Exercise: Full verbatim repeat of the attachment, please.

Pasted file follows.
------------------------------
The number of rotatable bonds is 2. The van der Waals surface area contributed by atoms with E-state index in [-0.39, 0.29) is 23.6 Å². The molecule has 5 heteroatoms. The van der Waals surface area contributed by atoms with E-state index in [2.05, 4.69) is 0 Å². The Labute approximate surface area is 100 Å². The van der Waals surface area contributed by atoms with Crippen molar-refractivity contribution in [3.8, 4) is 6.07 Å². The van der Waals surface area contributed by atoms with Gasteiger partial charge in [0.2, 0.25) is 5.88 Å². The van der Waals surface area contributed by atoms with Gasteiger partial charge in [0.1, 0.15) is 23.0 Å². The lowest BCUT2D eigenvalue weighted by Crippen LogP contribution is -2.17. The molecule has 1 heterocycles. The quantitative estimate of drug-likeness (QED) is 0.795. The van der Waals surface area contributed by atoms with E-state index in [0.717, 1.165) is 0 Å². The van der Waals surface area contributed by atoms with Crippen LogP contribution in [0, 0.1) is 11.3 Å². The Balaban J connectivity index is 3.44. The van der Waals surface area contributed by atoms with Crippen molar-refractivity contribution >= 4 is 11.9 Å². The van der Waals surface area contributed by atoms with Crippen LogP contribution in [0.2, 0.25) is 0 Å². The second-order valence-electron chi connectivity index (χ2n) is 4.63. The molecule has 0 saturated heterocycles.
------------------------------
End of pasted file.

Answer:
The number of rotatable bonds is 2. The van der Waals surface area contributed by atoms with E-state index in [-0.39, 0.29) is 23.6 Å². The molecule has 5 heteroatoms. The van der Waals surface area contributed by atoms with E-state index in [2.05, 4.69) is 0 Å². The Labute approximate surface area is 100 Å². The van der Waals surface area contributed by atoms with Crippen molar-refractivity contribution in [3.8, 4) is 6.07 Å². The van der Waals surface area contributed by atoms with Gasteiger partial charge in [0.2, 0.25) is 5.88 Å². The van der Waals surface area contributed by atoms with Gasteiger partial charge in [0.1, 0.15) is 23.0 Å². The lowest BCUT2D eigenvalue weighted by Crippen LogP contribution is -2.17. The molecule has 1 heterocycles. The quantitative estimate of drug-likeness (QED) is 0.795. The van der Waals surface area contributed by atoms with E-state index in [0.717, 1.165) is 0 Å². The van der Waals surface area contributed by atoms with Crippen LogP contribution in [0, 0.1) is 11.3 Å². The Balaban J connectivity index is 3.44. The van der Waals surface area contributed by atoms with Crippen molar-refractivity contribution >= 4 is 11.9 Å². The van der Waals surface area contributed by atoms with Crippen LogP contribution in [0.2, 0.25) is 0 Å². The second-order valence-electron chi connectivity index (χ2n) is 4.63. The molecule has 0 saturated heterocycles.